This should return whatever the size of the data it retrieved was, when you run it a playground, you get something like this -->

Optional(324 bytes)

Now, this means we have a service trying to communicate with the server and returning response, but the response is in binary and not useful for us.

🏁 We have now reached Milestone One.

We’ll see how to get meaningful data and parse it to native types so we can use it.

Models

Looking at the JSON data, we figure that we need a Movie type to represent the movies, and possibly an Actor type with a name property that can hold their names.

We could model this with native types like —>

// Actor
struct Actor {
 let name: String
}

// Movie
struct Movie {
 let title: String
 let actors: [Actor]
}

We now need a way to model JSON data with native types, we could use a type alias for a dictionary like —>

typealias JSONDictionary = [String: AnyObject]

We can now write an initialiser for a Movie like this —>

extension Movie {
 init?(dictionary: JSONDictionary) {
   guard let title = dictionary["title"] as? String,
     let actors = dictionary["actors"] as? [String] else { return nil }
   self.title = title
   self.actors = actors.flatMap(Actor.init)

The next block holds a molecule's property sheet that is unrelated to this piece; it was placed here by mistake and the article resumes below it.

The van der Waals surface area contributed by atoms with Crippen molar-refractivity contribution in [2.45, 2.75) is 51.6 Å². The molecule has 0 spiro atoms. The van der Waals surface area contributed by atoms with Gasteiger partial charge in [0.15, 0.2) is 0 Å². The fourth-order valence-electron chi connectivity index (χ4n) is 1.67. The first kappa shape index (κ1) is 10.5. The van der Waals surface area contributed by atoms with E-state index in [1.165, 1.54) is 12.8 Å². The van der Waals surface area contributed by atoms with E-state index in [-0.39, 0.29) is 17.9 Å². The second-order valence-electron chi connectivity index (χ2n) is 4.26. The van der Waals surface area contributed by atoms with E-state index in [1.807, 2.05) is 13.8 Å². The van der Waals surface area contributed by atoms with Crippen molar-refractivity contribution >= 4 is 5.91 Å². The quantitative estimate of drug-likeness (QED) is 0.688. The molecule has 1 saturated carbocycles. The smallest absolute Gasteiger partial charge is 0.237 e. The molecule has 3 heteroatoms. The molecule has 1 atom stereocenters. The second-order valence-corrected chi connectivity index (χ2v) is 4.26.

}
}

What’s happening here is pretty straightforward —>

The guard statement pulls out our fields title and actors from the dictionary, which is of type JSONDictionary and assigns it to the respective properties. We also flatMap the actors string and pass each string to the Actor’s init to instantiate actor objects within the Movie.

Now that we have a way to create Movie objects, let’s rewrite our moviesResource to return them —>

let moviesResource = Resource<[Movie]>(url: url) { data in
 let json = try? JSONSerialization.jsonObject(with: data, options: [])
 guard let dictionaries = json as? [JSONDictionary] else { return nil }
 return dictionaries.flatMap(Movie.init)
}

We do the following here:

  • Instantiate moviesResource as a Resource that returns array of Movie objects
  • Use JSONSerialization class to convert our data (Data) object into json JSON
  • Typecast json into an array of JSONDictioanry objects
  • flatMap over the dictionaries array to instantiate a Movie with each block of json

We now have a process setup that can parse the data into our required objects, but we still haven’t updated our load method to make use of the parse method that we’ve modified above.

This can look like —>

 final class Webservice {
   func load<T>(resource: Resource<T>, completion: @escaping (Any) -> ()) {
     URLSession.shared.dataTask(with: resource.url) { (data, \_, \_) in
       completion(data.flatMap(resource.parse))
     }.resume()
   }
 }

We modify our load method for a resource type T inside which we simply try to flatMap over the stream of data that gets loaded as Data, thanks to URSession, and pass the resource’s parse method to it so the parse functionality we’ve written is useful, and send it to the completion handler.

Now, let’s see what data we’re able to load with our web service —>

sharedWS.load(resource: moviesResource) { (result) in
 print(result)
}